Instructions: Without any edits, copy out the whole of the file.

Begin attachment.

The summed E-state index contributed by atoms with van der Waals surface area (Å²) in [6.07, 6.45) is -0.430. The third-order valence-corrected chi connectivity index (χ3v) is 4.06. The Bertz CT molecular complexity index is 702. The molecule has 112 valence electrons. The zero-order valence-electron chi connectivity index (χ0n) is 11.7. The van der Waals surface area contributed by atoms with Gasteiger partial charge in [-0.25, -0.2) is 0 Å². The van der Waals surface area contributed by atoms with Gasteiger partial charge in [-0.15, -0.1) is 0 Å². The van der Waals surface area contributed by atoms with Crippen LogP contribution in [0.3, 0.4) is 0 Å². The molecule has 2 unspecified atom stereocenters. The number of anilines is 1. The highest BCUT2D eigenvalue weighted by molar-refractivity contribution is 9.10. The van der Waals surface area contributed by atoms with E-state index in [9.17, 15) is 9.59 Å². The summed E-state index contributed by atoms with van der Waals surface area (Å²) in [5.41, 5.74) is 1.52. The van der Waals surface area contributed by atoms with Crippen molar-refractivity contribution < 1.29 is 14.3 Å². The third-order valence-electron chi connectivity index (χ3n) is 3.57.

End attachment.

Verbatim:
The summed E-state index contributed by atoms with van der Waals surface area (Å²) in [6.07, 6.45) is -0.430. The third-order valence-corrected chi connectivity index (χ3v) is 4.06. The Bertz CT molecular complexity index is 702. The molecule has 112 valence electrons. The zero-order valence-electron chi connectivity index (χ0n) is 11.7. The van der Waals surface area contributed by atoms with Gasteiger partial charge in [-0.25, -0.2) is 0 Å². The van der Waals surface area contributed by atoms with Gasteiger partial charge in [-0.15, -0.1) is 0 Å². The van der Waals surface area contributed by atoms with Crippen LogP contribution in [0.3, 0.4) is 0 Å². The molecule has 2 unspecified atom stereocenters. The number of anilines is 1. The highest BCUT2D eigenvalue weighted by molar-refractivity contribution is 9.10. The van der Waals surface area contributed by atoms with E-state index in [9.17, 15) is 9.59 Å². The summed E-state index contributed by atoms with van der Waals surface area (Å²) in [5.41, 5.74) is 1.52. The van der Waals surface area contributed by atoms with Crippen molar-refractivity contribution < 1.29 is 14.3 Å². The third-order valence-electron chi connectivity index (χ3n) is 3.57.